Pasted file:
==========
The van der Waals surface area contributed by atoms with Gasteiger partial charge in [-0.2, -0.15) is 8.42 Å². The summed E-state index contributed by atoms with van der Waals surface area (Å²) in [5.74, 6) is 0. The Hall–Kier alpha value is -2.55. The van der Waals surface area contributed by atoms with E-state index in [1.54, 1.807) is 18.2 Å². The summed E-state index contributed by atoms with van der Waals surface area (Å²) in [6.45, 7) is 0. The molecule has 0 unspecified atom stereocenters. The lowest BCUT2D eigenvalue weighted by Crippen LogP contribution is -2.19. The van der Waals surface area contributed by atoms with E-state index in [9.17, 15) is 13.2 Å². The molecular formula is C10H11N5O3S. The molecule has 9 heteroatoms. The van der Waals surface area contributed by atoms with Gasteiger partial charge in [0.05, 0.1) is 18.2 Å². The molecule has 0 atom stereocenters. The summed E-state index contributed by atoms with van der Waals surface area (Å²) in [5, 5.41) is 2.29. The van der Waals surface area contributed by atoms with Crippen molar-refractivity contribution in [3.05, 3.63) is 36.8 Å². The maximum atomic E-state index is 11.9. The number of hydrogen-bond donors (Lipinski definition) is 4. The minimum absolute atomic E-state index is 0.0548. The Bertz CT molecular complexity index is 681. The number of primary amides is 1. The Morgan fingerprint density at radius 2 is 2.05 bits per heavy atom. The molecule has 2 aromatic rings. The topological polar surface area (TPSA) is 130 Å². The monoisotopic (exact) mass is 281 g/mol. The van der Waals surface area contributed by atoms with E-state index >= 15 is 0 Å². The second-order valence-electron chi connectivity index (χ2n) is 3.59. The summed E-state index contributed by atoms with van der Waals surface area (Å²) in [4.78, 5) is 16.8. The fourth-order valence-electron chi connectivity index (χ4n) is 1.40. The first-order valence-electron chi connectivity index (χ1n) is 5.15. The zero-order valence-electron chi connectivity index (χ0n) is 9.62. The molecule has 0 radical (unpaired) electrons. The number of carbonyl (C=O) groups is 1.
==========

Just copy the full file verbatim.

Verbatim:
The van der Waals surface area contributed by atoms with Gasteiger partial charge in [-0.2, -0.15) is 8.42 Å². The summed E-state index contributed by atoms with van der Waals surface area (Å²) in [5.74, 6) is 0. The Hall–Kier alpha value is -2.55. The van der Waals surface area contributed by atoms with E-state index in [1.54, 1.807) is 18.2 Å². The summed E-state index contributed by atoms with van der Waals surface area (Å²) in [6.45, 7) is 0. The molecule has 0 unspecified atom stereocenters. The lowest BCUT2D eigenvalue weighted by Crippen LogP contribution is -2.19. The van der Waals surface area contributed by atoms with E-state index in [9.17, 15) is 13.2 Å². The molecular formula is C10H11N5O3S. The molecule has 9 heteroatoms. The van der Waals surface area contributed by atoms with Gasteiger partial charge in [0.05, 0.1) is 18.2 Å². The molecule has 0 atom stereocenters. The summed E-state index contributed by atoms with van der Waals surface area (Å²) in [5, 5.41) is 2.29. The van der Waals surface area contributed by atoms with Crippen molar-refractivity contribution in [3.05, 3.63) is 36.8 Å². The maximum atomic E-state index is 11.9. The number of hydrogen-bond donors (Lipinski definition) is 4. The minimum absolute atomic E-state index is 0.0548. The Bertz CT molecular complexity index is 681. The number of primary amides is 1. The Morgan fingerprint density at radius 2 is 2.05 bits per heavy atom. The molecule has 2 aromatic rings. The topological polar surface area (TPSA) is 130 Å². The monoisotopic (exact) mass is 281 g/mol. The van der Waals surface area contributed by atoms with E-state index >= 15 is 0 Å². The second-order valence-electron chi connectivity index (χ2n) is 3.59. The summed E-state index contributed by atoms with van der Waals surface area (Å²) in [4.78, 5) is 16.8. The fourth-order valence-electron chi connectivity index (χ4n) is 1.40. The first-order valence-electron chi connectivity index (χ1n) is 5.15. The zero-order valence-electron chi connectivity index (χ0n) is 9.62. The molecule has 0 radical (unpaired) electrons. The number of carbonyl (C=O) groups is 1.